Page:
The GOP is finally starting to get it’s act together. Some of the “headliners” are throwing their hats in the ring for the upcoming primaries. Over the past week, Newt Gingrich and Ron Paul have officially launched campaigns. They join Herman Cain, Tim Pawlenty and Rick Santorum as officially declared candidates. By this evening we’ll know if Mike Huckabee is running and by the end of the month, we’ll have Donald Trump’s decision. Mitt Romney hasn’t officially declared yet, but he certainly acts as though he’s in the race. Then there are those who are playing coy and may yet run, such as Sarah Palin, Michelle Bachmann, Jon Huntsman and Buddy Roemer.
Color most rank-and-file Republicans unimpressed by their options. Each of the above carries significant baggage. The staunchest conservatives, such as Palin, Bachmann and Santorum, have negative ratings among the general electorate as high – or higher – than their positives and are generally considered “unelectable.” Romney and Gingrich are know commodities but known for the wrong reasons, namely, they change positions so often they’re perceived as standing for whatever will get them elected. Pawlenty and Huckabee are seen by many Republicans as not being conservative enough. Paul is a libertarian at heart; his stances on drug and foreign policy leave many Republicans cold. Everyone else in the race is a virtual unknown – except for Trump, who’s considered so Loony even Bugs Bunny wouldn’t vote for him.
So, the Republican base is still casting about for their dream candidate: someone who embodies conservative principles, wins in liberal regions and has the national name recognition needed if entering a national race. The names most often floated in conservative circles are Chris Christie and Mitch Daniels, governors of New Jersey and Indiana respectively, and Marco Rubio and Col. Allen West, Senator and Representative from Florida respectively. West would be a long-shot; while he meets the first two criteria, he doesn’t have national name recognition.
Of the remaining three, the rank-and-file and power brokers may be coalescing around one potential candidate in particular: Christie. Why Christie? He’s been on the national stage and fought many of the battles that others are now wading into. Public employee unions, school reform, budget reform; check, done all that. Additionally, his blunt speaking style and deft humor have drawn favorable comparisons to another Republican icon, Ronald Reagan. And like Reagan, regardless of where you align politically, the man is genuinely likable – the kind of guy the average Joe could picture himself having a beer with after a long day at work.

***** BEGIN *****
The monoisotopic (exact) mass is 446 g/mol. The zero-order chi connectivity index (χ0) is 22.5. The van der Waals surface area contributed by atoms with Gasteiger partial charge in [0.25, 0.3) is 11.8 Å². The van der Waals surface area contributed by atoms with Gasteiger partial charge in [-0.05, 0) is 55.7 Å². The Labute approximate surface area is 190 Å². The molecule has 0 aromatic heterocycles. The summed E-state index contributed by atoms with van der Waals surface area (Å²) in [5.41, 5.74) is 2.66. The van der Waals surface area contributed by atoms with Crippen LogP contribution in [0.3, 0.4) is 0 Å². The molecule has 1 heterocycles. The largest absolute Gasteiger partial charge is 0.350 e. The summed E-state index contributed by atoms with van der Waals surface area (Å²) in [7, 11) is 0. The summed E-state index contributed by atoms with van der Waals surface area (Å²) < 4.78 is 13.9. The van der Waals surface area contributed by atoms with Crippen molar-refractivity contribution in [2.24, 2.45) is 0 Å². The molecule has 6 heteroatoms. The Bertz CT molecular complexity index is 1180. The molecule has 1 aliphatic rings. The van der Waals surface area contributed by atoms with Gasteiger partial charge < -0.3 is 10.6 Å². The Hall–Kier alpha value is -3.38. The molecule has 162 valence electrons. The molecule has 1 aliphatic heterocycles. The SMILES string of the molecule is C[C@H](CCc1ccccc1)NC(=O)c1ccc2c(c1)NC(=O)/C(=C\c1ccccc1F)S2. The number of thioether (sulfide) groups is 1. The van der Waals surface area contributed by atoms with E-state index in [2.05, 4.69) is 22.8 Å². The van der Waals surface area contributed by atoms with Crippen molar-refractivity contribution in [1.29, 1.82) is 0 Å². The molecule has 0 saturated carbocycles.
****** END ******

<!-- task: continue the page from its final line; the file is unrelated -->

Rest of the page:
We’ll soon find out if the rubber is meeting the road here. A delegation of Iowa donors is coming to New Jersey at the end of the month to meet with Christie, presumably to persuade the New Jersey governor to enter the primary campaign. This is unique in recent political memory. Where once the primaries were mere formalities and the actual candidate was selected during the convention, that hasn’t been the case in a couple of generations. This could be the ultimate play for Christie, as well. He’s been adamant about not running for President, despite numerous speaking engagements around the country (including a memorable one in which he lambasted politicians for refusing to acknowledge the need to cut entitlement spending). But if he jumps in at the behest of party and country, then abandoning his first term could actually be cast as a positive: I didn’t want to, but was convinced the country needed me – and I can best serve my state by serving my country. Already, the establishment Republicans are lashing out at Christie, as evidenced by this article I came across. They know if he is in the race, then their chances are immediately dwarfed by a Tea Party darling.
Will Christie answer the siren song sung by the Iowans? Time will tell. And this story won’t be over before the convention, especially if the current field continues to uninspirationally march through the primaries and caucuses of 2012.